Science is not well paid. In some ways, this is a curious finding. Science has a considerable impact on society, and can transform an economy. Applied science is the backbone of technological societies. One “breakthrough” finding can leave previous technologies in the dust. A succession of “build-through” findings contribute to long term economic progress. “Build-through” is a word I have made up to describe what usually happens in scientific progress. One researcher builds upon the work of another, and eventually the body of knowledge builds up so that it pushes through a set of barriers. Cancer researchers have been looking for a breakthrough for fifty years. Meantime, they have built up a body of knowledge which has improved cancer survival rates in most cancers. Cars have been improved continuously since 1885, and science has played a large part in that process. There have been no breakthroughs. It is still the same internal combustion engine.
Science is difficult, and takes a long time to learn. A scientist probably isn’t in a position to publish independent work until they are 29 years of age. They may not get significant funding of their own (principal investigator status) until they are 40 years of age. Even then, most scientists’ earnings are likely to be very modest by the standards of similarly qualified professionals.
Why is this? In fact, many scientists working for big companies get good salaries. Some scientists become very rich. Most don’t. They work in state subsidised research labs on modest salaries (perhaps $40,000 USD) where they have reasonable job security and reasonable working conditions, but with rather few perks and no bonuses. There is some social prestige, but a constrained standard of living.
If science is as important as it seems to be, why is the pay so indifferent? Economists would say that rewards will usually match contribution if the market is working properly, and science makes a big contribution. I think that the answer is that most scientists throw away their bargaining power. They are drawn to science because they are intrinsically interested in research and are not in money. They count themselves lucky to have a job they enjoy. As the years go by they certainly notice their lack of money, but by that time it is too late to do much about it. It is rare for scientists to go on strike. Even going on a weekday protest march could mess up the lab routine, and spoil important results.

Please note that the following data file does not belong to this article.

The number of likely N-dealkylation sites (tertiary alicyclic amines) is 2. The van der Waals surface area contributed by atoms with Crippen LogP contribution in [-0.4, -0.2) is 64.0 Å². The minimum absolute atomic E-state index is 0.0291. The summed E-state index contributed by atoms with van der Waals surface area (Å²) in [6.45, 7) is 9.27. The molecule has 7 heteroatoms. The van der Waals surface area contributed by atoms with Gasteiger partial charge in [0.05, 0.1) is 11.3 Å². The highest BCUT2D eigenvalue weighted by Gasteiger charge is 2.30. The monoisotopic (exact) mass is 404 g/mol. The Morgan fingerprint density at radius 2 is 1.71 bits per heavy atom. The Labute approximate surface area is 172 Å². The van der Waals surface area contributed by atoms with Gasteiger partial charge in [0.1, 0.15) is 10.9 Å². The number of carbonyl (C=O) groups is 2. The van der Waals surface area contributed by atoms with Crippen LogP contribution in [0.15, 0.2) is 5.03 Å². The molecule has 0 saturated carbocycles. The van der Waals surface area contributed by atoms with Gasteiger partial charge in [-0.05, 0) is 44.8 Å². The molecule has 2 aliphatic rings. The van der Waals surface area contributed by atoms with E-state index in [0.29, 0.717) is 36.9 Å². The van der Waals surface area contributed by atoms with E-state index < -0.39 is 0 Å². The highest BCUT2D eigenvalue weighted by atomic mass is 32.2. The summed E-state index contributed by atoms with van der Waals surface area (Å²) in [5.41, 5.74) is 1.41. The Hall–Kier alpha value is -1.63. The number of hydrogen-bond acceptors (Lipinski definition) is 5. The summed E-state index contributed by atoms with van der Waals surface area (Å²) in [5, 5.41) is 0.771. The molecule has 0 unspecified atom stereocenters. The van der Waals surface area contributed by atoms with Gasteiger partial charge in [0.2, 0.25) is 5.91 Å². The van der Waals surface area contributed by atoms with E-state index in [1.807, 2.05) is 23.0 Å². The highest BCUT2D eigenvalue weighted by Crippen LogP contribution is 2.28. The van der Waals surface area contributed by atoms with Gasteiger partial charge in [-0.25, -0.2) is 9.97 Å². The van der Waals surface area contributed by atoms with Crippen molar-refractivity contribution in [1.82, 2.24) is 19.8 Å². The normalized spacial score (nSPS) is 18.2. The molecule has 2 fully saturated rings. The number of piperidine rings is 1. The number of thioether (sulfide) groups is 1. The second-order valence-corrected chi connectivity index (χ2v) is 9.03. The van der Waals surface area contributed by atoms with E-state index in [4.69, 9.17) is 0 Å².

However, another interpretation is that society is not particularly interested in science, just the few bits that are immediately useful. Tax payers find science impressive in theory but dull in practice, and little of the output is actually valued. Furthermore, the individualised, cottage industry approach is wasteful, and the fact that most of the findings are made freely available cuts out a source of funding and a feedback system to guide science into socially desired research.
So, while it is natural for scientists to ask for more funding (to provide continuing jobs rather than well-paid ones) it may be equally natural for everyone else to spend their money elsewhere. Perhaps science is the freakish pursuit of a disturbed minority, and any public funding should be received with gratitude and due deference.
This note is dedicated to all lab workers who will be popping into the lab over the weekend.